What I learned that was most helpful.

1. Chlorine is bleach, and bleach is bleach.
Buy the cheapest per volume you can since you will need lots.
Some bleach is 10% some 6% and some less (the dollar store bleach is less than 6%)
Some bottles are 128 fl/oz some only 96 fl/oz
Get a calculator and figure out how much you are paying per oz of chlorine.

2. Shock your pool! Do not try to scare it or spook it.
I tried adding a gallon and waiting to see what happened, then adding another, then another.
I used more test strips than I did bleach and still had problems.
Use the Bleach calculator available on this site, and remember too much bleach isn't as bad as not enough.
I finally learned to start right out with 6-8 gallons at a time (if you have cloudy or green water you will need at least that much to start) Get used to buying by the case. Once the pool runs fine I use about 2 gallons a week for shocking.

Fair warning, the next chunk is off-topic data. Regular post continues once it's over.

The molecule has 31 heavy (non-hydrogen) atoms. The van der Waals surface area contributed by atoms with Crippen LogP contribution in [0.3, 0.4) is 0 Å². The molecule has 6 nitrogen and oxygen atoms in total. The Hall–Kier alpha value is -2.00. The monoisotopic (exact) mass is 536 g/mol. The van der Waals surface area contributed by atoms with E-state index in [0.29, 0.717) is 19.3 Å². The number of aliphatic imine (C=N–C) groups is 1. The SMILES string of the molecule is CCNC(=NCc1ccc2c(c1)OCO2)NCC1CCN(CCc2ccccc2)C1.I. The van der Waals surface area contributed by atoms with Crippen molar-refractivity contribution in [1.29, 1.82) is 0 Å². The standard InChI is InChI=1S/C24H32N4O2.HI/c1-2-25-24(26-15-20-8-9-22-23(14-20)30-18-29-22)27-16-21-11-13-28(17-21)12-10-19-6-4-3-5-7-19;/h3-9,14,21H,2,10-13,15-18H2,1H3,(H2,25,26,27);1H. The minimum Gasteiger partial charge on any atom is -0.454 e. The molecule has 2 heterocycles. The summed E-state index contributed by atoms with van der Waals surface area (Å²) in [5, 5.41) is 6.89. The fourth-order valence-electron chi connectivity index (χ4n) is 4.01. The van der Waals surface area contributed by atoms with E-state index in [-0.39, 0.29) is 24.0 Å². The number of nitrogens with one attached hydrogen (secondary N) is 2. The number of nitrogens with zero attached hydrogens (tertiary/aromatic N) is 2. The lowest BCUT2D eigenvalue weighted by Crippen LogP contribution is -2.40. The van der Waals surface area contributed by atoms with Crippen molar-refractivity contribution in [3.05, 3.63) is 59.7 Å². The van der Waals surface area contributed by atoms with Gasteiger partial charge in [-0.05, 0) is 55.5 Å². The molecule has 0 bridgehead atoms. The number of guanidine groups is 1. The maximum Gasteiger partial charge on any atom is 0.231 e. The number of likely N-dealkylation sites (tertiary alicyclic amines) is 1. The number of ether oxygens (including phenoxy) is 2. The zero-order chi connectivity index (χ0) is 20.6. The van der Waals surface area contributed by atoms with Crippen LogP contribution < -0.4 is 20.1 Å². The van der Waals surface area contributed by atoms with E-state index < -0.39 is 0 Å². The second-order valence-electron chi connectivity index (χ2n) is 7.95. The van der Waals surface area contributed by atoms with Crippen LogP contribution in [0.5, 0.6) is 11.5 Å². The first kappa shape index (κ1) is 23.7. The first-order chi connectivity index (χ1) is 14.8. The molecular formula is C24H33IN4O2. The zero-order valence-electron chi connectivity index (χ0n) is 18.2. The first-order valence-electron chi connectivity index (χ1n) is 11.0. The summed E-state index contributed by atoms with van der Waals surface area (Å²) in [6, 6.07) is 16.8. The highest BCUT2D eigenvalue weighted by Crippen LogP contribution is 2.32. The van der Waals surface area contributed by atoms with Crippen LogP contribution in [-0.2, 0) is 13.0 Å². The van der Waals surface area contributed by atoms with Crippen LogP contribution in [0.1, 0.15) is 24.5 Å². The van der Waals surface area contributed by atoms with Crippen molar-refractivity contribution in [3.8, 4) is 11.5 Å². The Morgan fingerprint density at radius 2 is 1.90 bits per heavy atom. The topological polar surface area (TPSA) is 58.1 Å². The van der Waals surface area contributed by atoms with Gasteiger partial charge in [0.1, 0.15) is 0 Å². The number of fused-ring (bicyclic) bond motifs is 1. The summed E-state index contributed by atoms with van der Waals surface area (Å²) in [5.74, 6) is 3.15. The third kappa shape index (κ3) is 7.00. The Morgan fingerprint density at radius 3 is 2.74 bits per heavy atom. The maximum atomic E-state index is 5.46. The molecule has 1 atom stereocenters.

Basically if your pool isn't clearing up you probably aren't shocking it enough.

Not to split hairs about terminology, but I want the new users to understand that weekly "shocking" is not necessary if they complete the shock process until they pass the overnight test and keep the FC at the top of the recommended range for their pool.


(I admit the pro's here may disagree with that as too simple, but it definitely seems to be the answer in 90% + of the cases)

3. Make sure you have a lot of POP
A phrase I learned here, "Pool Owner Patience".
The more frustrated I became the more my problems always compounded.
I would wait till crud fell to the bottom of the pool then brush the bottom and stir it all up again.

4. Ok I promise I'll stop at 4.
The better job you do closing the pool, the easier it is to reopen next year.
It's never fun to close the pool (nothing to look forward to) but face it you can spend a week closing the pool you are in no hurry. But opening it in 3 days was a fine reward for the extra work closing it last year.